By Dr Azida Zainal Anuar
As three of our northern states are set to become “green zones” if no new Covid cases emerge in 14 days, there is hope that the Movement Control Order will soon be lifted in these states. In time, other states will follow.
Impatience to go back to “normal Life”
There is an impatience to go back to “normal life”- this is what the public expects- but doctors know that we are not going back to life as we know it. The Minister of Defence has been very clear about the restrictions thus far and it is hoped that when the control order is partially or fully lifted, similar precise instructions on expected behaviour are conveyed to the public.
Are we ready for the sudden influx of patients?
What can be expected in hospitals after lifting of the MCO is an immediate influx of patients who have been managing worsening symptoms at home- these could be new symptoms which were not severe enough for presentation at the Emergency Departments or chronic symptoms which were slowly becoming uncontrolled because of the depletion of their medication supplies. While it will feel like a relief to be able to see patients and start operating again, we must not let our guard down. Testing is important in these situations and the precise test to be administered must be tailored to the estimated phase of the disease or anticipated duration someone has been a carrier. Blanket testing could give a false sense of security.
Preventing Imported Cases
Even with the lifting of the movement restriction, it is important for our borders to still be tightly controlled. Some neighbouring countries such as Singapore have very tight restrictions and thorough testing and the relevant ministers have good communications with each other. At the time of writing, Indonesia has 5923 cases and it has been touted to be the next Italy if their government does not implement high-scale interventions. The University of Indonesia’s prediction that cases could soar to 1.5 million across the country is worrying and will have implications on medical tourism in our country.
In 2017, one million medical tourists visited Malaysia, of which 60% were from Indonesia. The projection for the total number of medical tourists for 2020 was two million.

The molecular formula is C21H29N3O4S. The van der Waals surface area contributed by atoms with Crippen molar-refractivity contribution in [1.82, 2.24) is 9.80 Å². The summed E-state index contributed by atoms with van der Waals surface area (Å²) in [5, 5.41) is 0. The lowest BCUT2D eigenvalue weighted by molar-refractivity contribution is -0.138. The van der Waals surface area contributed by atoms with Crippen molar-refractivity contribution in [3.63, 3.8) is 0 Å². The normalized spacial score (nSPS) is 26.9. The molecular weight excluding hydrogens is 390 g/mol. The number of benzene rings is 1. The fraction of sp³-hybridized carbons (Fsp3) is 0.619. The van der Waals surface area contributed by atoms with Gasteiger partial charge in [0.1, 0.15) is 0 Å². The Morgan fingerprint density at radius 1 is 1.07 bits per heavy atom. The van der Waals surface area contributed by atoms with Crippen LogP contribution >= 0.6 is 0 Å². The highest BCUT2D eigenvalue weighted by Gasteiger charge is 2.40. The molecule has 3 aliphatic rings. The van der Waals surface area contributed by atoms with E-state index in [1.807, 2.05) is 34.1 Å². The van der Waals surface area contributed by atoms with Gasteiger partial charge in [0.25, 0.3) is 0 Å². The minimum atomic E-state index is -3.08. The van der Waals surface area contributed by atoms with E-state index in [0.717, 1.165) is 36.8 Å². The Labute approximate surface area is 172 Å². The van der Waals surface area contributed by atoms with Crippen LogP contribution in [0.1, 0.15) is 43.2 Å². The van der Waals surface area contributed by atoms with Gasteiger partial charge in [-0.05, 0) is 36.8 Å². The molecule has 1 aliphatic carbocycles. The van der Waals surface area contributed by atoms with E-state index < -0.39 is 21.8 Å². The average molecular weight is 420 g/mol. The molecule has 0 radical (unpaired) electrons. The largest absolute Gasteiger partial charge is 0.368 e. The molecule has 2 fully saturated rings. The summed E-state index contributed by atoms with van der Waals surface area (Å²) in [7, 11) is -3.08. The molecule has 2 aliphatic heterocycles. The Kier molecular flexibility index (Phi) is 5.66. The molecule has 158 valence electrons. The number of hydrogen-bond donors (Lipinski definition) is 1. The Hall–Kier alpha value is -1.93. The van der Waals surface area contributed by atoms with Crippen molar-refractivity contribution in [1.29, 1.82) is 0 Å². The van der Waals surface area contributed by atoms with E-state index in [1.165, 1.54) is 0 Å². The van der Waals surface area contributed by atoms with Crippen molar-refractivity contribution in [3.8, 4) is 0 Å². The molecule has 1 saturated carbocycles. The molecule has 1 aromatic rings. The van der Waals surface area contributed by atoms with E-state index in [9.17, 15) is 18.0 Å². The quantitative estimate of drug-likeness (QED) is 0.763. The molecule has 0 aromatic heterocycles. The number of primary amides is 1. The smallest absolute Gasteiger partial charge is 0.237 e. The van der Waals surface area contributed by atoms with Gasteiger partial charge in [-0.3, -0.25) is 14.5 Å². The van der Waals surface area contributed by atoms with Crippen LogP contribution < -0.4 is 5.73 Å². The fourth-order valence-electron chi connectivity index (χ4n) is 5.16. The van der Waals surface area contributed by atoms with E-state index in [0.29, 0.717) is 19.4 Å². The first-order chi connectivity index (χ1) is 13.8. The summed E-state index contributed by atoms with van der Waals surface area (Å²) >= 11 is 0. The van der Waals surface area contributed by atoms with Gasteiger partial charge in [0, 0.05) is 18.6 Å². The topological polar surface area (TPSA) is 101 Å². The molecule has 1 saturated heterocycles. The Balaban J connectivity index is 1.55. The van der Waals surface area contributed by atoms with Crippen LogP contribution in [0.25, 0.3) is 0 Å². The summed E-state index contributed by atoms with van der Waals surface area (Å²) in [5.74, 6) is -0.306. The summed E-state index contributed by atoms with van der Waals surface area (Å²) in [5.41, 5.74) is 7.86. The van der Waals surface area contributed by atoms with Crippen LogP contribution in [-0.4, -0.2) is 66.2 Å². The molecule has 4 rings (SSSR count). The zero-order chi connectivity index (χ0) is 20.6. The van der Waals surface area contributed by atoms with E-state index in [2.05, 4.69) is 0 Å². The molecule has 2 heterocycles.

As medical tourism plays an important role in the healthcare economy of this country, testing will play a very important role. Spending money on accommodation and living expenses for 2 days in Malaysia while waiting for a test result before seeing a doctor would be financially unfavourable for medical tourists.
What of our migrant workers? Malaysia is the destination for around 90,600 Indonesian workers, of which around 11,000 went home because of Covid-19. Many will want to come back. Do we accept testing results or letters from their home country verifying they have been tested? Do we impose testing at the border? Do we quarantine and test in phases?
Test results or “verification” of testing done in another country is perhaps the weakest option. There have been issues with the authenticity of medical reports for migrant workers; I have personally come across cases where maids have been verified to have “no medical problem” and seen to have large tympanic membrane perforations with severe hearing loss where her deafness and inability to perform was the reason the employer brought her to see me. Anecdotal, perhaps, but the infectivity of Covid-19 does not leave a lot of room for complacence.
The 14-day quarantine is doable but certainly comes at a cost- accommodation, manpower issues with monitoring and risk of breeding Covid clusters in quarantine accommodations. Second and third waves are expected- look at Singapore and Hong Kong- but we can still make decisions to minimise the impact.
The economy is already down at unprecedented levels. To get it going again will take sustained effort and injection of more funds into healthcare. At the moment, there is no way but forward.